These are mature, gifted stories, full of Nabokovian artifice but also brimming over with passion, social insights, and a feel for language. Altogether, an outstanding, highly readable collection.Larry McCaffery
When Things Get Back to Normal
In a tone at once comic, gothic, and deceptively pastoral, the stories n this collection continue the tradition of Hawthorne, Poe, and James — Americans pursuing a dialectic with Europe — but in a late 20th-century context. Constance Pierce’s characters, with their fetishes for food and property, hide their eyes with daydreams, hallucinations, and enormous feats of rationale in their longing to return to the happy normal state they tell themselves they once enjoyed but which likely never existed at all. Subtly questioning their characters’ illusions and nostalgia, these stories, set in such territory as World War II Germany, the French countryside, and Long Island Sound, address the often nebulous relationships between private and public life, old and new ideas, fantasy and reality.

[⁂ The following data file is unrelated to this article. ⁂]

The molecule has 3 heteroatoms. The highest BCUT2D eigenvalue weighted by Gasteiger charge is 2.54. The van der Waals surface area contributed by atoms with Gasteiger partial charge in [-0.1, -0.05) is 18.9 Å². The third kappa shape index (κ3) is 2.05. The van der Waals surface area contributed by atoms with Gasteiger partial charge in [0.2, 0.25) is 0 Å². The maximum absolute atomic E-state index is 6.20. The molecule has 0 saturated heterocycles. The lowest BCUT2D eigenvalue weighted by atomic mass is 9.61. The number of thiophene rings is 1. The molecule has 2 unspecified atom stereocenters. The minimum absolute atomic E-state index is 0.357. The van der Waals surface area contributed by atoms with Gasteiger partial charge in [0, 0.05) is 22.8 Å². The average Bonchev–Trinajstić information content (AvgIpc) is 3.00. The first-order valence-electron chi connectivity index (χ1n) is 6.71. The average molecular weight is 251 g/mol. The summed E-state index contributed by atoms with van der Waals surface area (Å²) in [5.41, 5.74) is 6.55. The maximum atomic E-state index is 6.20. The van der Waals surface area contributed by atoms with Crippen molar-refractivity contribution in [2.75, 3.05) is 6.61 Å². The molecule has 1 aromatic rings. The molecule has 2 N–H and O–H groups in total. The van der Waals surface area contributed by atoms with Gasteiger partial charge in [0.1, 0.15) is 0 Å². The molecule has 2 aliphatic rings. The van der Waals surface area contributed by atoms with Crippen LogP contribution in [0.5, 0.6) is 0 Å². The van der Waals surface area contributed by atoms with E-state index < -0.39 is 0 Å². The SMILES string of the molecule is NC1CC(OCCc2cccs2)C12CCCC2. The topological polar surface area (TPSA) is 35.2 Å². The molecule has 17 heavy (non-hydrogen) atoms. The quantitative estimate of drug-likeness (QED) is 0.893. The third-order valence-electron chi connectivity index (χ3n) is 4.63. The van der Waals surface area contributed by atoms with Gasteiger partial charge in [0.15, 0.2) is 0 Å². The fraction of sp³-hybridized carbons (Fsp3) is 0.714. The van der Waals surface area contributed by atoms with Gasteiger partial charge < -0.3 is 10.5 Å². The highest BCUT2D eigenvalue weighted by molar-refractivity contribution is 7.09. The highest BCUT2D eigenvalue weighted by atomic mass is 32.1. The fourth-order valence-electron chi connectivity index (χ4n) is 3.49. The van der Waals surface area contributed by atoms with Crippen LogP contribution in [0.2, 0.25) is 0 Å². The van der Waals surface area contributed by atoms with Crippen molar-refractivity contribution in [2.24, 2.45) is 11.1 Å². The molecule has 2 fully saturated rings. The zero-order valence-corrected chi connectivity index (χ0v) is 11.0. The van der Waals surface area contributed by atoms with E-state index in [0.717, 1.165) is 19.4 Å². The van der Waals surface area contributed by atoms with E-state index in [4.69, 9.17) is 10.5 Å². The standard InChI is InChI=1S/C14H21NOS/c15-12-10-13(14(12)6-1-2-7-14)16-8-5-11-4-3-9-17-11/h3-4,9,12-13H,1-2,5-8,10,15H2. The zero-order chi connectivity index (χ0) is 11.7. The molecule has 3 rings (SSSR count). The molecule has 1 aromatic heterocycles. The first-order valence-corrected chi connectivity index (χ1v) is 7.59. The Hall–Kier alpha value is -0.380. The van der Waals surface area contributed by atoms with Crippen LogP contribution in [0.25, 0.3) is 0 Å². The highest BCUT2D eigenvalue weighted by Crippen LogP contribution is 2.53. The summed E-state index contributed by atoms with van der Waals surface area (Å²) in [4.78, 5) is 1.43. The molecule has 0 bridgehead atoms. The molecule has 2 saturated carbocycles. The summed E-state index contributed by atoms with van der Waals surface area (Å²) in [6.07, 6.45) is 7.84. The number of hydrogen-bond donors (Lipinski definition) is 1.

Throughout I found Pierce’s lush, arch prose to be a joy, in its unfolding, and her eye for satiric details to be unerring. These are mature, gifted stories, full of Nabokovian artifice but also brimming over with passion, social insights, and a feel for language. Altogether, an outstanding, highly readable collection.